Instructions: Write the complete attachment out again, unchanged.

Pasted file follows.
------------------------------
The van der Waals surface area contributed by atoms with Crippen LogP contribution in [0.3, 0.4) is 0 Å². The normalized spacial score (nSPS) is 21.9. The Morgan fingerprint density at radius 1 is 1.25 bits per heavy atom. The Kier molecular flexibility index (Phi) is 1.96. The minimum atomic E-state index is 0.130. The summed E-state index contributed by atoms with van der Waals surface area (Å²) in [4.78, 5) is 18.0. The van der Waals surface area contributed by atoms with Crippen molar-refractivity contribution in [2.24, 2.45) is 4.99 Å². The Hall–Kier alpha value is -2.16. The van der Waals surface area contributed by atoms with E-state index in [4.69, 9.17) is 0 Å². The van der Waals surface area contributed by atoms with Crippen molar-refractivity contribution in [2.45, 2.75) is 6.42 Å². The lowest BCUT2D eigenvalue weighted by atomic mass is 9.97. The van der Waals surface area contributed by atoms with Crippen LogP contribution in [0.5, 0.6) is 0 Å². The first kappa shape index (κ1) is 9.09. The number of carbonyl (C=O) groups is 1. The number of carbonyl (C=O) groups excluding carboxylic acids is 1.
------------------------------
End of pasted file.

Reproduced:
The van der Waals surface area contributed by atoms with Crippen LogP contribution in [0.3, 0.4) is 0 Å². The normalized spacial score (nSPS) is 21.9. The Morgan fingerprint density at radius 1 is 1.25 bits per heavy atom. The Kier molecular flexibility index (Phi) is 1.96. The minimum atomic E-state index is 0.130. The summed E-state index contributed by atoms with van der Waals surface area (Å²) in [4.78, 5) is 18.0. The van der Waals surface area contributed by atoms with Crippen molar-refractivity contribution in [2.24, 2.45) is 4.99 Å². The Hall–Kier alpha value is -2.16. The van der Waals surface area contributed by atoms with E-state index in [4.69, 9.17) is 0 Å². The van der Waals surface area contributed by atoms with Crippen molar-refractivity contribution in [2.45, 2.75) is 6.42 Å². The lowest BCUT2D eigenvalue weighted by atomic mass is 9.97. The van der Waals surface area contributed by atoms with Crippen LogP contribution in [0.5, 0.6) is 0 Å². The first kappa shape index (κ1) is 9.09. The number of carbonyl (C=O) groups is 1. The number of carbonyl (C=O) groups excluding carboxylic acids is 1.